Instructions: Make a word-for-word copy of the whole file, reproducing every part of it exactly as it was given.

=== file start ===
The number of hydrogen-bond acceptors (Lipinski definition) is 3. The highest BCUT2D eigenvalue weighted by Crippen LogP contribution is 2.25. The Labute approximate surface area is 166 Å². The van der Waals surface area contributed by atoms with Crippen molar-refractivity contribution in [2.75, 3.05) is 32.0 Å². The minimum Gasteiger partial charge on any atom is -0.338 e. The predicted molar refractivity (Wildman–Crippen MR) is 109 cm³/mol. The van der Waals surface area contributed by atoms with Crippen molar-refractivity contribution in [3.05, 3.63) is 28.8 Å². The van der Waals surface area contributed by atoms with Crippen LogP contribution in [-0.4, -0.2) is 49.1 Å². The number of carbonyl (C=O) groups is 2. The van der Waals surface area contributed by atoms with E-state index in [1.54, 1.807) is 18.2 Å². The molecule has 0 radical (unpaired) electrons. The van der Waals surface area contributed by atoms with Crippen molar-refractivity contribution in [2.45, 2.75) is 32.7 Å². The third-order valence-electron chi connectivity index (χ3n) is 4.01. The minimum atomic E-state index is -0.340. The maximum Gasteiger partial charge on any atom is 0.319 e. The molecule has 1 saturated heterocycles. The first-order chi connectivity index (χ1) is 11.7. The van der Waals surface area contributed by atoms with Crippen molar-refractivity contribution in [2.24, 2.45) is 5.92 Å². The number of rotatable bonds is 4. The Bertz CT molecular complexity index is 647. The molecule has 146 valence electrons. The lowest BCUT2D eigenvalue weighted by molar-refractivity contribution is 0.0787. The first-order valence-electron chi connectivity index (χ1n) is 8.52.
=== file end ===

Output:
The number of hydrogen-bond acceptors (Lipinski definition) is 3. The highest BCUT2D eigenvalue weighted by Crippen LogP contribution is 2.25. The Labute approximate surface area is 166 Å². The van der Waals surface area contributed by atoms with Crippen molar-refractivity contribution in [2.75, 3.05) is 32.0 Å². The minimum Gasteiger partial charge on any atom is -0.338 e. The predicted molar refractivity (Wildman–Crippen MR) is 109 cm³/mol. The van der Waals surface area contributed by atoms with Crippen molar-refractivity contribution in [3.05, 3.63) is 28.8 Å². The van der Waals surface area contributed by atoms with Crippen LogP contribution in [-0.4, -0.2) is 49.1 Å². The number of carbonyl (C=O) groups is 2. The van der Waals surface area contributed by atoms with E-state index in [1.54, 1.807) is 18.2 Å². The molecule has 0 radical (unpaired) electrons. The van der Waals surface area contributed by atoms with Crippen molar-refractivity contribution in [2.45, 2.75) is 32.7 Å². The third-order valence-electron chi connectivity index (χ3n) is 4.01. The minimum atomic E-state index is -0.340. The maximum Gasteiger partial charge on any atom is 0.319 e. The molecule has 1 saturated heterocycles. The first-order chi connectivity index (χ1) is 11.7. The van der Waals surface area contributed by atoms with Crippen molar-refractivity contribution in [2.24, 2.45) is 5.92 Å². The number of rotatable bonds is 4. The Bertz CT molecular complexity index is 647. The molecule has 146 valence electrons. The lowest BCUT2D eigenvalue weighted by molar-refractivity contribution is 0.0787. The first-order valence-electron chi connectivity index (χ1n) is 8.52.